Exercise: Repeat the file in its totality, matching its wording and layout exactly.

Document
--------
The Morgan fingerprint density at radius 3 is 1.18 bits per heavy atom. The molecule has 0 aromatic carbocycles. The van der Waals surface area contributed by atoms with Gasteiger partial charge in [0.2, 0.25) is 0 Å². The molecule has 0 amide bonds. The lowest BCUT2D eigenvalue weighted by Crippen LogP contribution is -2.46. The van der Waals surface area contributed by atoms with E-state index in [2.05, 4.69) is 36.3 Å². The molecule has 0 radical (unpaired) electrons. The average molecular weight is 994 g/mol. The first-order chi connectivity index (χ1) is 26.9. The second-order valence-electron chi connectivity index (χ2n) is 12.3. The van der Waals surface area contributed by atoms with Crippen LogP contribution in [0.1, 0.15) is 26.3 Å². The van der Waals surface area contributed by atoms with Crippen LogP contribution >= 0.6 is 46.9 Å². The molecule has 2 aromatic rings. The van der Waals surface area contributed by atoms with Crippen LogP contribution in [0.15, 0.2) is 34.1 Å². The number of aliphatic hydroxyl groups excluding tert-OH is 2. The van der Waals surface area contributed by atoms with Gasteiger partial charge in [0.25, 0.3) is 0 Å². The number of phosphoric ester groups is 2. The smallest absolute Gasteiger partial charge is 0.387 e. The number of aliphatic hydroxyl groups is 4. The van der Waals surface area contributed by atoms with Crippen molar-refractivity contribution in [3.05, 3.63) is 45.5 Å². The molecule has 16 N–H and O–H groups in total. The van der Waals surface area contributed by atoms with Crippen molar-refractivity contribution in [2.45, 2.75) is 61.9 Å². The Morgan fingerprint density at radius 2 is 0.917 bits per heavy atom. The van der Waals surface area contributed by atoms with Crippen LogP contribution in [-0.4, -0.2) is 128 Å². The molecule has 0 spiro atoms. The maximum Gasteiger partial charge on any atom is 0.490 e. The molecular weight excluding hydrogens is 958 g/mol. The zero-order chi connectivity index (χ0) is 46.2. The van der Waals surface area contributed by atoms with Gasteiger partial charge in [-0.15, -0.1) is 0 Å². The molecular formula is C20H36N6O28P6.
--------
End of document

The Morgan fingerprint density at radius 3 is 1.18 bits per heavy atom. The molecule has 0 aromatic carbocycles. The van der Waals surface area contributed by atoms with Gasteiger partial charge in [0.2, 0.25) is 0 Å². The molecule has 0 amide bonds. The lowest BCUT2D eigenvalue weighted by Crippen LogP contribution is -2.46. The van der Waals surface area contributed by atoms with E-state index in [2.05, 4.69) is 36.3 Å². The molecule has 0 radical (unpaired) electrons. The average molecular weight is 994 g/mol. The first-order chi connectivity index (χ1) is 26.9. The second-order valence-electron chi connectivity index (χ2n) is 12.3. The van der Waals surface area contributed by atoms with Crippen LogP contribution in [0.1, 0.15) is 26.3 Å². The van der Waals surface area contributed by atoms with Crippen LogP contribution >= 0.6 is 46.9 Å². The molecule has 2 aromatic rings. The van der Waals surface area contributed by atoms with Crippen LogP contribution in [0.15, 0.2) is 34.1 Å². The number of aliphatic hydroxyl groups excluding tert-OH is 2. The van der Waals surface area contributed by atoms with Gasteiger partial charge in [0.25, 0.3) is 0 Å². The number of phosphoric ester groups is 2. The smallest absolute Gasteiger partial charge is 0.387 e. The number of aliphatic hydroxyl groups is 4. The van der Waals surface area contributed by atoms with Crippen molar-refractivity contribution in [3.05, 3.63) is 45.5 Å². The molecule has 16 N–H and O–H groups in total. The van der Waals surface area contributed by atoms with Crippen molar-refractivity contribution in [2.45, 2.75) is 61.9 Å². The Morgan fingerprint density at radius 2 is 0.917 bits per heavy atom. The van der Waals surface area contributed by atoms with Crippen LogP contribution in [-0.4, -0.2) is 128 Å². The molecule has 0 spiro atoms. The maximum Gasteiger partial charge on any atom is 0.490 e. The molecular weight excluding hydrogens is 958 g/mol. The zero-order chi connectivity index (χ0) is 46.2. The van der Waals surface area contributed by atoms with Gasteiger partial charge in [-0.15, -0.1) is 0 Å². The molecular formula is C20H36N6O28P6.